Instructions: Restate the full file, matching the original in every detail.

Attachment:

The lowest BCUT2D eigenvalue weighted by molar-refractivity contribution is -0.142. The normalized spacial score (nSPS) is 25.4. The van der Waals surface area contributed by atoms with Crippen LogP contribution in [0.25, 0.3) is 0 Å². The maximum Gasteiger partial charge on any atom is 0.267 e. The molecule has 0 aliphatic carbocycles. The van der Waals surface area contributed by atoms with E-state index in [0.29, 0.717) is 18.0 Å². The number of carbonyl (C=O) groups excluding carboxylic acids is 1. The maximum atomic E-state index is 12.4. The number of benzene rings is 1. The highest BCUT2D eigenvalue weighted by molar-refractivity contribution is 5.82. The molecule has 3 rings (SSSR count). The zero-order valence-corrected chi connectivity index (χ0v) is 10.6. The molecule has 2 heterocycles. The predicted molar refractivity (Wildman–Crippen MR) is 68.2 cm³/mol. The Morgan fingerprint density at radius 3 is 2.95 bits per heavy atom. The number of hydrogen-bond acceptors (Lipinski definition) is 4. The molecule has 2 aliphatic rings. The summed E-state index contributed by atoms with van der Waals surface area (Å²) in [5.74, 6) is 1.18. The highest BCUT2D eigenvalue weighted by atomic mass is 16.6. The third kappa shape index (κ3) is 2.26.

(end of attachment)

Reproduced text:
The lowest BCUT2D eigenvalue weighted by molar-refractivity contribution is -0.142. The normalized spacial score (nSPS) is 25.4. The van der Waals surface area contributed by atoms with Crippen LogP contribution in [0.25, 0.3) is 0 Å². The maximum Gasteiger partial charge on any atom is 0.267 e. The molecule has 0 aliphatic carbocycles. The van der Waals surface area contributed by atoms with E-state index in [0.29, 0.717) is 18.0 Å². The number of carbonyl (C=O) groups excluding carboxylic acids is 1. The maximum atomic E-state index is 12.4. The number of benzene rings is 1. The highest BCUT2D eigenvalue weighted by molar-refractivity contribution is 5.82. The molecule has 3 rings (SSSR count). The zero-order valence-corrected chi connectivity index (χ0v) is 10.6. The molecule has 2 heterocycles. The predicted molar refractivity (Wildman–Crippen MR) is 68.2 cm³/mol. The Morgan fingerprint density at radius 3 is 2.95 bits per heavy atom. The number of hydrogen-bond acceptors (Lipinski definition) is 4. The molecule has 2 aliphatic rings. The summed E-state index contributed by atoms with van der Waals surface area (Å²) in [5.74, 6) is 1.18. The highest BCUT2D eigenvalue weighted by atomic mass is 16.6. The third kappa shape index (κ3) is 2.26.